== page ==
Amy Myers is known for her short stories and historical novels featuring Victorian chef Auguste Didier and chimney sweep Tom Wasp. Her contemporary series features classic car detective Jack Colby, and she is currently working on a new 1920s mystery series featuring Nell Drury, chef at Kent’s Wychbourne Court.
Venom is Joan Brady’s second thriller, following her acclaimed Bleedout published in 2005, which was her debut into the genre. One of her previous novels, Theory of War, the story of a white child sold into slavery after the US Civil War, won the Whitbread Book of the Year Award in 1993.
Joan Brady’s territory in Venom is political intrigue amongst multinational pharmaceutical corporations, and its wide-ranging gripping story gathers its strands from Belarus, Illinois, Alabama, Washington, London and Devon. A cure for radiation poisoning is its theme. In Belarus citizens are still suffering from the effects of Chenobyl but oddly seem to be becoming sicker, not better.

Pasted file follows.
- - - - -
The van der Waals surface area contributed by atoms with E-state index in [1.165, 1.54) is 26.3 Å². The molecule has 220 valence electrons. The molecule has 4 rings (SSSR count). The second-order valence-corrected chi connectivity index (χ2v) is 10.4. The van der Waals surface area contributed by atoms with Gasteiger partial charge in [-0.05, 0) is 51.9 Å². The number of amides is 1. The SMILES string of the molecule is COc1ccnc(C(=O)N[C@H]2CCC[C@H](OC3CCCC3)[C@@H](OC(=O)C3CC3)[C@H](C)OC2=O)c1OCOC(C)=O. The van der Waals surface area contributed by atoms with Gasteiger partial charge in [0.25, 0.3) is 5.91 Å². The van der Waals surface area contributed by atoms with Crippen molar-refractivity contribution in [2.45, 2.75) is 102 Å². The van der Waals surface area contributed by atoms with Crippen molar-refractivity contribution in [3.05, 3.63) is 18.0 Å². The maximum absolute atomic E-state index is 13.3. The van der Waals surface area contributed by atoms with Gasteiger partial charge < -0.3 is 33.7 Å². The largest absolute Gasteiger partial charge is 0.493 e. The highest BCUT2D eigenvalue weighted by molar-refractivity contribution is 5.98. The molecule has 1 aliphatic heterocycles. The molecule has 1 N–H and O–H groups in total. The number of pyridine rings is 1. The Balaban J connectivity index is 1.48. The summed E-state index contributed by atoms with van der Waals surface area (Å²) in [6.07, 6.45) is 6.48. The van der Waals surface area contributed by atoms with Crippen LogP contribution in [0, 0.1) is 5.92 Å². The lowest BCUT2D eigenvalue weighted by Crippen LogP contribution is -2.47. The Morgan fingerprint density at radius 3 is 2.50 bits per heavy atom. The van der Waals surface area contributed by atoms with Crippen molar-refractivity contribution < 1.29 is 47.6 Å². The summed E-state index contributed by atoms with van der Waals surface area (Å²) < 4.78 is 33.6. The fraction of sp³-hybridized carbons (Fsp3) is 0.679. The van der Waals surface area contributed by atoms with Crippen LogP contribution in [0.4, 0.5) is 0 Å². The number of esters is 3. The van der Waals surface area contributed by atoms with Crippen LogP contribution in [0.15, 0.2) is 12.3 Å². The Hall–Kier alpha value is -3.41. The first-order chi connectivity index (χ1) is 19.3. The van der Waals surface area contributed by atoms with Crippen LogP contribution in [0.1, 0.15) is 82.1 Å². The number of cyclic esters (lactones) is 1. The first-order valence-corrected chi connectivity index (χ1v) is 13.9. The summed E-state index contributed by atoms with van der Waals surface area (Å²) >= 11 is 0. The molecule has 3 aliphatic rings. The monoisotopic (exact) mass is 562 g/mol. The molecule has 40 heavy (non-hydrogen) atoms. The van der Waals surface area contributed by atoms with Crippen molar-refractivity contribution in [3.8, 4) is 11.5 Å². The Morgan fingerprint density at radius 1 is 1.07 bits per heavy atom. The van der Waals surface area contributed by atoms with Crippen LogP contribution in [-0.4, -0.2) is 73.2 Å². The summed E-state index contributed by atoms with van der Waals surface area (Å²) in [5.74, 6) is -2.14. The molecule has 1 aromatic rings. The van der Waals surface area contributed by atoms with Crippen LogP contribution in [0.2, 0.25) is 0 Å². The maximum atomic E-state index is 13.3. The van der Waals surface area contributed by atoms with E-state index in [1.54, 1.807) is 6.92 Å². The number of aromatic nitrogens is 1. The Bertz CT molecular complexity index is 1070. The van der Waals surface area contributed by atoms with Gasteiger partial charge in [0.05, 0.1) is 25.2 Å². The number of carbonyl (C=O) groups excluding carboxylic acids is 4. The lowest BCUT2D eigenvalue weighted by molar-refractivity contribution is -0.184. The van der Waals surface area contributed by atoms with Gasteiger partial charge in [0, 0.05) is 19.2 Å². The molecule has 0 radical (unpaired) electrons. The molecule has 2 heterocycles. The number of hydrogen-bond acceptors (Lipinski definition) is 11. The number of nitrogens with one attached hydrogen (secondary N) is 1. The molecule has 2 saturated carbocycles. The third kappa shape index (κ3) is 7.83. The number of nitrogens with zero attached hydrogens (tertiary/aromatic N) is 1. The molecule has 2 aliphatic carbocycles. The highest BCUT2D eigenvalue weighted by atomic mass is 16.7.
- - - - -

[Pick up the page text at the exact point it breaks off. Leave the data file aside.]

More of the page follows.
The plot of Venom is carefully built up and its background subject is expertly explored. It explodes into life through the strength of its two main characters, Dr Helen Freyl and David Marion. They appeared in Bleedout and now their story continues to enormous effect. Bruised and damaged, David Marion has been released from a life sentence for murder, only to find that wherever he turns he is danger of death from a secret organisation determined to hunt him down, using any means to do so. One of them is through Dr Helen Freyl, who has taken a job with a powerful pharmaceutical company involved in seeking the cure for radiation. But too many people are dying, and soon she begins to fear for her life. She is reunited with David, and they fight their way through the web of deception and danger that threatens them both.
This is a chilling thriller, with memorable characters, set in a remorseless world in which the individual seems powerless and yet remains the only hope.